But at the same time, RyanAir forgot to maintain its old website’s great history and neglected to create several redirects. Many individual pages from the old site returned an error page in Google’s search index. This caused the airline to lose the search rankings for many of its pages, in some cases, even top rankings.
Of course, RyanAir worked to remedy the situation as soon its mistake became apparent, but this is a good example of how even large and well-known firms can make a classic mistake.
What should be done?
Some loss of search results ranking always results when a website is renewed. It may feel painfully laborious to redirect hundreds of thousands of pages especially when working with large sites. One common reason for not taking care of redirects is, ‘We won’t have corresponding content on our new website’. In these cases, the content can point to the (new) home page, for example. A home page is not the ideal final location for a redirect, but it is better than not doing it at all.
A good process to follow when approaching a website upgrade includes the following five steps:
- Check which pages on your site visitors land on from search engines and referral traffic. You will find this information in the following section of Google Analytics: Acquisition -> All Traffic -> Organic/Referral -> Landing Page
- Carefully record the URLs for these pages
- Think about what could be relevant new content on the new website
- For example, use Excel to create a list of old URLs and URLs with corresponding content on the new site
- Do the same for landing pages with less traffic
As a bonus, you can also perform the same procedure afterwards, but it requires a bit more effort. However the basic logic remains the same: redirect content from the old site as much as possible to the corresponding content on your new website.
I don’t do search engine optimisation, should this matter?
Even if you’re not involved in planning or implementing search engine optimisation, it’s worthwhile to pay attention to 301 redirects! Very often it may be that you make changes to your site’s URL addresses and forget the redirects. For example, if you are also running AdWords advertising campaigns, your ads might momentarily direct traffic to a 404 error page. This costs you the price of a normal click.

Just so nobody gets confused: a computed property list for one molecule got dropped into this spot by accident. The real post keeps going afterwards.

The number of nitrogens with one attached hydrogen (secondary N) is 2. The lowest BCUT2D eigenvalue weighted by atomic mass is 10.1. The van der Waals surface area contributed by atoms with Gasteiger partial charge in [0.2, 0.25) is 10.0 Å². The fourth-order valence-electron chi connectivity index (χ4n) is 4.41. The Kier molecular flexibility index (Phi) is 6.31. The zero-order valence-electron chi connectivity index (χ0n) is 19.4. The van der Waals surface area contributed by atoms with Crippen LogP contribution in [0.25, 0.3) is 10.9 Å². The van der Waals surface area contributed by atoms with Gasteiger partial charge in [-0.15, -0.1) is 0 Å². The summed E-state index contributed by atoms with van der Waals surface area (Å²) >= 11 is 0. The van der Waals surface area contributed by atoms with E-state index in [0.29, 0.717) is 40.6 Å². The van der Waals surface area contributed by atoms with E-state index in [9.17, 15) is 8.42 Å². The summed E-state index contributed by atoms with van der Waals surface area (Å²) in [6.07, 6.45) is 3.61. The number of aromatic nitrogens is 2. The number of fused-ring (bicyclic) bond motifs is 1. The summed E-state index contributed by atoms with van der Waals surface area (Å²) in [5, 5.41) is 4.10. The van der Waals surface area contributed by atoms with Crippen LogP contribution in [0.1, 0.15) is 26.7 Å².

If your website is also often accessed by bookmarks, you should pay attention to redirects in the event that you make changes to the structure of your site or the URL address. For example, this is a very relevant situation for blogs.
Do endless redirects work?
In principle, each and every redirect weakens the impact of the original redirected page. For example, Google bots won’t necessarily follow redirects whose history can be counted on more than five fingers. The more often an old site is redirected, the less benefit you gain from external links (in other words, links to your pages from other sites) on the old site as well as the ‘strength’ of the original content in the eyes of Google’s search bots:
That’s why constant tinkering with your site’s URL structure is not an ideal situation. On the other hand, if you want to make a temporary change to your site’s URL structure, then I would recommend the previously mentioned 302 redirect, which tells the Google bot that this is a temporary change and that the old content will return as a primary source later on.